David Giuliani: Have a tip? Let us know

January 27, 2019

Recently, a reader emailed us a good tip for a story about a change at a major local business.

A few minutes later, he wrote, “Do NOT mention my name.”

I assured him I wouldn’t. We, in the media, respect requests for anonymity.

Unfortunately, many readers have information they want others to know, but fear they’ll be revealed in the process. All we need is their tips; we can find other sources or documents to put the information on the record.

In the case of government, if sources can give us ideas on what public documents to seek, we can simply file a Freedom of Information Act request.

Often, we get letters in the mail from people who want to hide their identity but provide information. If you want to avoid the pain of mailing a letter, just call or email us. To hide your phone number, dial 67. It still works.

Two big stories over the last year were the result of anonymous tips. In July, someone mailed us a document showing that then-Kankakee Police Chief Price Dumas had searched two critics of the mayor through the state’s criminal background system, which only should be used for legitimate police purposes. Our story led to a state investigation, the conclusion of which remains unclear.

In October, an anonymous source informed one of my co-workers that a former official at the local sewage treatment plant, the Kankakee River Metropolitan Agency, had come under scrutiny. That tip has led to nearly two dozen stories about KRMA in our newspaper since November.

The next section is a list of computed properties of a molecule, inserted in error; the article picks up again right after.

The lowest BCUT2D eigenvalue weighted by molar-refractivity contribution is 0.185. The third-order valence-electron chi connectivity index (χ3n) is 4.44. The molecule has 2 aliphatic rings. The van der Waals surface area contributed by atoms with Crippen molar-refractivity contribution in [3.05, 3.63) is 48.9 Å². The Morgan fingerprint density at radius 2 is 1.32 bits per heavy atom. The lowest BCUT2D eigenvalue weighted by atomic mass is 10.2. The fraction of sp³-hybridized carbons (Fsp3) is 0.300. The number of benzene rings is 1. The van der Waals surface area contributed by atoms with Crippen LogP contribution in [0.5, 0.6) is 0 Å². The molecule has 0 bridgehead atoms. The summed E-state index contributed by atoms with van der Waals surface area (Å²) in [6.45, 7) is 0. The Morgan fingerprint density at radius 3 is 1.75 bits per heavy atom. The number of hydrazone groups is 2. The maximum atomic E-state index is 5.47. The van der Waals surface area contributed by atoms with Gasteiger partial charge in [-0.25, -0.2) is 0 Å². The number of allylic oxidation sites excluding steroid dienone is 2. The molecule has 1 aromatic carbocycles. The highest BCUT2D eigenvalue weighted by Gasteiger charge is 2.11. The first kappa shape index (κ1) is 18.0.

The upshot: If you have a tip but fear for your job, we won’t release your name. We just want to report relevant information to our readers.


Last week, Democratic Gov. J.B. Pritzker toured the state veterans home in Manteno. Media weren’t allowed to go along, but at the end of the tour, he held a “press availability.” It was a chance to put Pritzker on the record about state spending.

Earlier the same week, Pritzker, who took office only days before, promised to give state employees raises. This was despite his pledge to balance the state budget in his first year, something that hasn’t happened in more than a decade.

I asked the governor what spending he would cut to pay for the raises. Not surprisingly, he had no specifics. He said he would unveil his proposed budget in a few weeks, which he said would contain spending cuts.

I’m not holding my breath.

For four years, Republican Gov. Bruce Rauner, whom Pritzker defeated in the November election, promised to get tough on spending. But he never did.

In 2017, Rauner proposed a budget that included a $4.6 billion deficit listed as “Working together on ‘grand bargain.’ “

It was Rauner’s way of saying that he would only get on board with spending cuts if he could come to an agreement with legislative Democrats. A grand bargain never happened.

In the abstract, everyone loves to talk about cutting spending. But few talk specifics.

Here’s hoping that Pritzker gives some real answers, rather than accounting tricks. And if he does, we should give him credit.

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